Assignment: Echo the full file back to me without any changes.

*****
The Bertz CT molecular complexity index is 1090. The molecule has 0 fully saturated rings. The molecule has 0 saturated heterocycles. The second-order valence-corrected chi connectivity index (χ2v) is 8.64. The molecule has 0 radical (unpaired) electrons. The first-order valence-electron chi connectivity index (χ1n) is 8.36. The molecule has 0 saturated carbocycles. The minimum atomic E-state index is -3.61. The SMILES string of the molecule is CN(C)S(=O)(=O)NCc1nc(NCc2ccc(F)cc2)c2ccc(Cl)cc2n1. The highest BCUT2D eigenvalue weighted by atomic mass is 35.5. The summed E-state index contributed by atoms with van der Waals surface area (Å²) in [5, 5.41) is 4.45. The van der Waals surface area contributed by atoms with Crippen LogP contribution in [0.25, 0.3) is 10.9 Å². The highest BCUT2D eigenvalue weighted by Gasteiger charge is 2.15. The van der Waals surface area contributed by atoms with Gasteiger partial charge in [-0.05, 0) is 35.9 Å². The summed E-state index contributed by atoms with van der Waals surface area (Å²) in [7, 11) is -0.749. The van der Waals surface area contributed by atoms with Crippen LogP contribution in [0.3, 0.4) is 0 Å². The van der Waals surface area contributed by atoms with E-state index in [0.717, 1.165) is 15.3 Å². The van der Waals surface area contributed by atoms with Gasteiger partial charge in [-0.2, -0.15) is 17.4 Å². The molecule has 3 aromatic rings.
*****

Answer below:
The Bertz CT molecular complexity index is 1090. The molecule has 0 fully saturated rings. The molecule has 0 saturated heterocycles. The second-order valence-corrected chi connectivity index (χ2v) is 8.64. The molecule has 0 radical (unpaired) electrons. The first-order valence-electron chi connectivity index (χ1n) is 8.36. The molecule has 0 saturated carbocycles. The minimum atomic E-state index is -3.61. The SMILES string of the molecule is CN(C)S(=O)(=O)NCc1nc(NCc2ccc(F)cc2)c2ccc(Cl)cc2n1. The highest BCUT2D eigenvalue weighted by atomic mass is 35.5. The summed E-state index contributed by atoms with van der Waals surface area (Å²) in [5, 5.41) is 4.45. The van der Waals surface area contributed by atoms with Crippen LogP contribution in [0.25, 0.3) is 10.9 Å². The highest BCUT2D eigenvalue weighted by Gasteiger charge is 2.15. The van der Waals surface area contributed by atoms with Gasteiger partial charge in [-0.05, 0) is 35.9 Å². The summed E-state index contributed by atoms with van der Waals surface area (Å²) in [7, 11) is -0.749. The van der Waals surface area contributed by atoms with Crippen LogP contribution in [0.3, 0.4) is 0 Å². The van der Waals surface area contributed by atoms with E-state index in [0.717, 1.165) is 15.3 Å². The van der Waals surface area contributed by atoms with Gasteiger partial charge in [-0.2, -0.15) is 17.4 Å². The molecule has 3 aromatic rings.